Not sure if you need a Wellness Coach? Contact me and arrange a free consultation call – and decide for yourself.

Michelle Potvin H.T. Coun.,

Wellness – A Way of Living

(Connect & Contact on Linked in – http://ca.linkedin.com/in/michellepotvin)

Wellness, a state of mind, body and spirit!

2010/11/29 Posted by | Behaviours, Mindfulness, Uncategorized, Wellness | , , , , , , | Leave a comment

Women and Work/Life Balance

Work - Life - Balance


Today’s career women are continually tested by the demands of full-time work and the responsibilities and obligations at home.

 According to recent statistics – women, at least in the western world – have an equal representation in the workplace, (48% of labour force 2008).  However, while having a job for many women is a necessary part of contributing to their household – it is also a source of stress as many women feel that they hold ‘two’ jobs – that of wife/mother and that of professional outside of the home.  Of course to be fair there is an increasing trend in men taking on responsibilities in the home, but as the women who have attended my Work/Life Balance workshops point out – they are still ‘shouldering’ more of the responsibility of the household obligations then their partners – at the same time they are working long hours outside of the home.

 Women who express the sentiment – life has too many tasks and not enough hours to complete them – also tend to feel ‘guilty’ when they don’t get the tasks completed or they aren’t completed well. 

 The guilt I’ve discovered comes from a perception that ‘other people’ are scrutinizing these women and that they have somehow not ‘lived up’ to the standard that society or peers or family members have set.  The results of which cause women to try and ‘do it all’ leading them to become a ‘stressed out’ individual who feels like there’s something out of balance – but just can’t seem to find a way to get it all in balance again – without giving up something or disappointing someone else.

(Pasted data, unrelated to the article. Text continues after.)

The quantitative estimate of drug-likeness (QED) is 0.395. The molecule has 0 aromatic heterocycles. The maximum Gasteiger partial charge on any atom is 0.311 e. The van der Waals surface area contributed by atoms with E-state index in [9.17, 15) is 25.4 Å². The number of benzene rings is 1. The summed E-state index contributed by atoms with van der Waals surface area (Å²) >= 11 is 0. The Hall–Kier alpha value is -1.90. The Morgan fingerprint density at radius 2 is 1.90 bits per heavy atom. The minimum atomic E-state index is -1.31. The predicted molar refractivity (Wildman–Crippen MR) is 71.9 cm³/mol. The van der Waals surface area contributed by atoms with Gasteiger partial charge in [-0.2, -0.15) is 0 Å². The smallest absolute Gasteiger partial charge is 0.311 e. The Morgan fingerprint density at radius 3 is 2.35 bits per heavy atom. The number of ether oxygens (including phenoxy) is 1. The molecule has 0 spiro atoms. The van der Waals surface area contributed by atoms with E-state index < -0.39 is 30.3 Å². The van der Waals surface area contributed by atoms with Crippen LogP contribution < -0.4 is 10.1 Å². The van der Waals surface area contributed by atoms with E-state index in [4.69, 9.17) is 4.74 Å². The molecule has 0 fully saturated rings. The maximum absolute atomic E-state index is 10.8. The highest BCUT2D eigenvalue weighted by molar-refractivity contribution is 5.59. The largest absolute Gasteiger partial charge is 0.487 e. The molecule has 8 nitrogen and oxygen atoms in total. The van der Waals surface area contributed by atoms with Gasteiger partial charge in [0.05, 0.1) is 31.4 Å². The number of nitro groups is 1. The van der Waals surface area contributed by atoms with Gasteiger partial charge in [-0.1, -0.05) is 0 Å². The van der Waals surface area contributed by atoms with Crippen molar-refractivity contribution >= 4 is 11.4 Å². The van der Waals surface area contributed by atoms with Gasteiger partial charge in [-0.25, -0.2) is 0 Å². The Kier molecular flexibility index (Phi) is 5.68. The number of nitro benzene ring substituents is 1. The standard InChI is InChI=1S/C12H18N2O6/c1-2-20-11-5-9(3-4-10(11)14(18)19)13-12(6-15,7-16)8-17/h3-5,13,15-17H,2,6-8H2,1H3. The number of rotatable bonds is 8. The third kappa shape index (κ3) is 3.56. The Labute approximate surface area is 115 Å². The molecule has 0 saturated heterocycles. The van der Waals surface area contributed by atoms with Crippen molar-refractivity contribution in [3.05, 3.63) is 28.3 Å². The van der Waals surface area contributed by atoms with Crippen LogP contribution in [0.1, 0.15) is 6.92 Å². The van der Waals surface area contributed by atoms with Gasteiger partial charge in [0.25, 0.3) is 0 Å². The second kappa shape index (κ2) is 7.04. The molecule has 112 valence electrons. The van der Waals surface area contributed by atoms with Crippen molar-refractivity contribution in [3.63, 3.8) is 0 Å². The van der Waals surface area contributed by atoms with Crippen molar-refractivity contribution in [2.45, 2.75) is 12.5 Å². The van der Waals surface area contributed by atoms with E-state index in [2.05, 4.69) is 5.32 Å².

The Guilt Factor has an enormous impact on the lives of working women and it causes many to deny themselves the very things that would put them back in balance or at least contribute to a more balanced way of living. 

Today working and taking care of families have become ‘extreme sports.’  Society puts idealistic expectations on women to be ‘flawless’ caregivers. From my experience – men don’t lose credibility among coworkers when they have children, but women do.  According to Sylvia Hewlett, president of the Center for Work-Life Policy, “if a woman takes time off to care for children or an older parent, employers tend to see these people as less than fully committed. It’s as though their identity is transformed.”

Women not only face resistance from employers, loved ones, and society but also face resistance from themselves – their perceptions of their roles in life and the guilt they feel for not conforming to someone else’s standard has a powerful effect on their concept of balance.

How then are we ever going to get to a place where we can achieve balance more often between our personal, professional, and emotional needs?

 Well by starting to examine and adjust ‘How You Think’ about your role in your personal and professional lives – then making changes slowly that bring your personal and professional life more in line with what you see as your ideal life.

 Of course this is easier said than done – but it can be achieved if you put your needs right up there with everyone else’s.  And of course this also takes time – personally I started making these types of changes about 8 years ago and today I can say that I can achieve balance in my life more often – especially when I check my ‘thinking’ and make adjustments according to my concept of balance.

So here are some things we can start doing now to change the way we think about our life and the balance that seems to elude us:

 Learn more about yourself and learn to accept that making mistakes is an integral part of any learning process. Learn from the mistakes and use that to define what you do and do not want in your life.

Start giving some things up.  You’ll actually feel a bit of what I liken to ‘withdrawal symptoms’ but persevere.  De-cluttering your life physically and mentally is a very ‘liberating’ experience.

Lose the guilt. It’s not like you’re going to a resort every day. You’re at work. As a career woman, you’re serving as a breadwinner for your family, and that’s an essential role.

Divide the workload fairly. Unless you are a single mom, take the time to negotiate responsibilities with your partner and older children. Avoid conflict with the people in your household by sitting down when you’re not angry and negotiating a fair work distribution.

Be in the moment whether at work or at home. When you are at work then be your professional self and when you are at home be your personal self.  Not easy!  So do something to signal to yourself that you are home from work.  I change my clothes.  Also, don’t if you can help it, bring home work and if you do, then make sure you do it when you get home and then go ‘change your clothes’ and become that personal self.